Germany celebrates democracy

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Germany’s Basic Law at 75 Germany celebrates democracy

Our Basic Law has an impressive track record of seventy-five years of freedom, peace and democracy in Germany. To mark this anniversary, citizens gathered for a celebration of democracy in Berlin, and many of them spoke to the Federal Chancellor and the ministers.

Federal Chancellor Scholz during the Citizens’ Dialogue as part of the celebration of democracy.

Federal Chancellor Scholz during the Citizens’ Dialogue as part of the celebration of democracy: “We need optimism and cohesion, rather than division.”

Photo: Federal Government/Güngör

The Basic Law came into effect exactly 75 years ago. To mark this special anniversary, citizens gathered between the Reichstag, Chancellery and the river Spree for a three-day celebration of democracy. Many of those attending the event spoke to Federal Chancellor Olaf Scholz on Sunday morning.

What role does the Basic Law play in our country? This was the first question Scholz answered at the Citizens’ Dialogue. “The Basic Law was adopted just after the end of the Second World War,” Federal Chancellor Scholz said, adding that it was truly remarkable that an utterly destroyed Germany was able to establish a democracy, and that this democracy has been functioning for 75 years now, including close to 35 years in a re-united Germany.

Participants of the Citizens’ Dialogue were able to ask any questions they were interested in. Topics addressed included Europe, climate change, foreign policy and participation. A young woman spoke about her work for the youth group of the Agency for Technical Relief. “Thank you very much for your commitment,” the Federal Chancellor said. “This is the most important point: democracy is all about getting involved,” he pointed out, adding that he was glad there were so many dedicated people out there.

Germany celebrates democracy

Across a number of stages and pavilions, the Office of the Federal President, the federal ministries, all 16 federal states, the Bundestag, the Bundesrat, the Federal Constitutional Court, various federal agencies and a large number of civil society organisations offered a variety of games and activities for children and adults during the three-day event. 

Live music, acting and dancing: the festival was concluded with a final festive event on Sunday night, in which democracy was presented as a living process and a dialogue that allows for a strong society and enables us to grow together. Die Fantastischen Vier, Lena Meyer-Landrut, Sebastian Krumbiegel, Vanessa Mai and Zoe Wee were among those performing at the closing event. The two-hour programme ended with a fireworks displays accompanied by music played by DJ Alle Farben.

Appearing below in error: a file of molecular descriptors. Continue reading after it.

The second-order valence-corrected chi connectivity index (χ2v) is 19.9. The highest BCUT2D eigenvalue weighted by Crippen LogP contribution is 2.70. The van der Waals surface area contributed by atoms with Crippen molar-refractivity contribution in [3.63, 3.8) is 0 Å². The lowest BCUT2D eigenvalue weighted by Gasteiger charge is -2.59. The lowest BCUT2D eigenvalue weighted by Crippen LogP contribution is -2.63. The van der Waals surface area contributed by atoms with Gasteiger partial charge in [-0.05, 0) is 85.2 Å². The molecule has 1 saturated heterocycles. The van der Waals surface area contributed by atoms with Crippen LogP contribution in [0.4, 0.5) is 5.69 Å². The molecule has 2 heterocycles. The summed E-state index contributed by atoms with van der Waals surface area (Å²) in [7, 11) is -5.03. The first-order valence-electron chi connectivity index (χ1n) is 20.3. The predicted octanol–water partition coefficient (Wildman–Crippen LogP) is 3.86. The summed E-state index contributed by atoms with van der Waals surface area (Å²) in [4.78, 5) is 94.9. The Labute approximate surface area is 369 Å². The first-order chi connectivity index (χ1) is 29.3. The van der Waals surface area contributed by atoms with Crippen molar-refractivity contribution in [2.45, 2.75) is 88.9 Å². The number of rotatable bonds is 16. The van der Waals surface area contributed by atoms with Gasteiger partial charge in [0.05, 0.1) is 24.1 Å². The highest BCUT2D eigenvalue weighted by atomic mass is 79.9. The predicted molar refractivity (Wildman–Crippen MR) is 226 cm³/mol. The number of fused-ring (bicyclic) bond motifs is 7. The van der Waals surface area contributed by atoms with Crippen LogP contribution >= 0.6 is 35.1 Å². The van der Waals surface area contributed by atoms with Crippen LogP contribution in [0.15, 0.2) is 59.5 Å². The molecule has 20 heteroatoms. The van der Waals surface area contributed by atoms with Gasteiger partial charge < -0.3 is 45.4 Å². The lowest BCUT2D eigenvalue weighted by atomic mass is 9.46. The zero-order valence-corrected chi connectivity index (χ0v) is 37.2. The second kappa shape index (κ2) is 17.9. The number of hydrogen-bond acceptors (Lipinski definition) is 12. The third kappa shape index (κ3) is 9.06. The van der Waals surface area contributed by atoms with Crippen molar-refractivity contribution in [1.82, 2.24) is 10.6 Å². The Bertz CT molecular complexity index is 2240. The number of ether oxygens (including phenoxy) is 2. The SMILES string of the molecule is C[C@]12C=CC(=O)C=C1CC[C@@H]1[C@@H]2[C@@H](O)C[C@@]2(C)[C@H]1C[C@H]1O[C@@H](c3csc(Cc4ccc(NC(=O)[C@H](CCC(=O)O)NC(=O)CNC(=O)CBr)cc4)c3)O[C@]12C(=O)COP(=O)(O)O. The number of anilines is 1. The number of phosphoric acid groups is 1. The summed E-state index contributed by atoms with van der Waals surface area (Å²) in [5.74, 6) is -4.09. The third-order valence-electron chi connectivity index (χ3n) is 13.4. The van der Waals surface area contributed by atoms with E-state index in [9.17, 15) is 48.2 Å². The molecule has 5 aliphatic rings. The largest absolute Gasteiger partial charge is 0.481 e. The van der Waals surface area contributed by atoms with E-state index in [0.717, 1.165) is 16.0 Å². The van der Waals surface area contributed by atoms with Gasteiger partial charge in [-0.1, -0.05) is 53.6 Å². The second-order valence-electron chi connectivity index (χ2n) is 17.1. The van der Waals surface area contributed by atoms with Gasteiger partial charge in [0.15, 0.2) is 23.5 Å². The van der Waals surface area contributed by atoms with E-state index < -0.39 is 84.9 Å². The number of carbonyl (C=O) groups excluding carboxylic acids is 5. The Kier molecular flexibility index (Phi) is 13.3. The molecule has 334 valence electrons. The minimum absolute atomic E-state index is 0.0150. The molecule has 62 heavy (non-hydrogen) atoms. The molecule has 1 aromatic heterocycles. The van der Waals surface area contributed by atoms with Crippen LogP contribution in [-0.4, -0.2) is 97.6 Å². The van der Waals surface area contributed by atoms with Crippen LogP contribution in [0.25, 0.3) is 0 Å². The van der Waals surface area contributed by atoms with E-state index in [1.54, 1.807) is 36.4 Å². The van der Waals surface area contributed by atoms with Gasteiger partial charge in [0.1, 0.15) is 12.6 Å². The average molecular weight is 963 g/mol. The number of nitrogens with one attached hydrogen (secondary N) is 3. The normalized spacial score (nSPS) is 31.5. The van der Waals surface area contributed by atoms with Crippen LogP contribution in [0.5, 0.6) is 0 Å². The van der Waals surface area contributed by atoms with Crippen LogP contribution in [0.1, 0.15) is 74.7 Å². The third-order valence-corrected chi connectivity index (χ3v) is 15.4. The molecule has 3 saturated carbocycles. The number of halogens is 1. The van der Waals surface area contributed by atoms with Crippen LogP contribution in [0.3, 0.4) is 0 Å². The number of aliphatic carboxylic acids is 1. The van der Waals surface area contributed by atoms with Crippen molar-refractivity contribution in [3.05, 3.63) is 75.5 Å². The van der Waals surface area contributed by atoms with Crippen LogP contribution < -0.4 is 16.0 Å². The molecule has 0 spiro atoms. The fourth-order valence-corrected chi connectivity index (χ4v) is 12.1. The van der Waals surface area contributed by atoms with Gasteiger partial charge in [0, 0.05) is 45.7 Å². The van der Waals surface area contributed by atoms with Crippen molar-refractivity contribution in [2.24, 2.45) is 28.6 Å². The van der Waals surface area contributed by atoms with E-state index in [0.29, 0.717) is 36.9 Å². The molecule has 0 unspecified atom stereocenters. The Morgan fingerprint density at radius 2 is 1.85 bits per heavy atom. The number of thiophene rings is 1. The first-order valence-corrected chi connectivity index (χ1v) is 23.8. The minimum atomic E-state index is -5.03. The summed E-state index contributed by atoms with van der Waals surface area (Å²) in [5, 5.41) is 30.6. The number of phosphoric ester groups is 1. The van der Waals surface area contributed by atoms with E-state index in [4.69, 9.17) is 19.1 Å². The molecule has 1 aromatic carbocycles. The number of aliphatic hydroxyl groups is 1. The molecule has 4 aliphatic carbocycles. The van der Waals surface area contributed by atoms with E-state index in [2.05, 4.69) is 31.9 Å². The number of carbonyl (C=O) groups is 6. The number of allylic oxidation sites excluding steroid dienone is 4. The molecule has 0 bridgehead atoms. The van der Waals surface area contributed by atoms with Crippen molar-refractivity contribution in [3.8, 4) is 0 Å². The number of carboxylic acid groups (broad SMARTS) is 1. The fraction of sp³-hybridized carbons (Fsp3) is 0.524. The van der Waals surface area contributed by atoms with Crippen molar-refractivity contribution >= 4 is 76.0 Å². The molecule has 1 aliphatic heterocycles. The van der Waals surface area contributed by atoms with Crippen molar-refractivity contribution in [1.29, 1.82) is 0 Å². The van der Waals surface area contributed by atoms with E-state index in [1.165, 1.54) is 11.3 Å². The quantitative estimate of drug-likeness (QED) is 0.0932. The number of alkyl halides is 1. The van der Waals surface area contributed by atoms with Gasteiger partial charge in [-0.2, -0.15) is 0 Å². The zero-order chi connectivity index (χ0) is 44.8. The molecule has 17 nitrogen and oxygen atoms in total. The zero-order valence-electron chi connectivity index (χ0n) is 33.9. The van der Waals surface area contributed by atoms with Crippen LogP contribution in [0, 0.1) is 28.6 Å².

French President among the guests

German, French and European flags flew around the dialogue forum stage on Sunday afternoon. In summer-like weather, Federal President Frank-Walter Steinmeier and French President Emmanuel Macron conducted a dialogue. Macron’s current state visit to Berlin is the first one by a French President in 24 years. 

“We want to celebrate democracy together. The fact that the Macrons are here is also a sign of our German-French friendship,” said Steinmeier, referring to the celebration of democracy which both of them attended after the dialogue. “People keep saying that the German-French friendship is wavering, but this is not true, we keep making progress,” Macron stated.

“Our traditions and our history are different, but we have still found a way to come together,” the German President stressed. “Democracy is the best and most important tool for finding compromises with support from the people,” said Macron, adding that this meant it was essential to vote in the European elections on 9 June. 

Conversations with the leaders of the constitutional bodies

On the dialogue forum stage between the Chancellery and Paul-Löbe-Haus, visitors had the opportunity to engage in discussions with the leaders of the constitutional bodies, such as the President of the Bundestag Bärbel Bas, Federal Chancellor Olaf Scholz, Bundesrat President Manuela Schwesig, President of the Federal Constitutional Court Stephan Harbarth, and Vice Chancellor and Federal Minister for Economic Affairs and Climate Action Robert Habeck.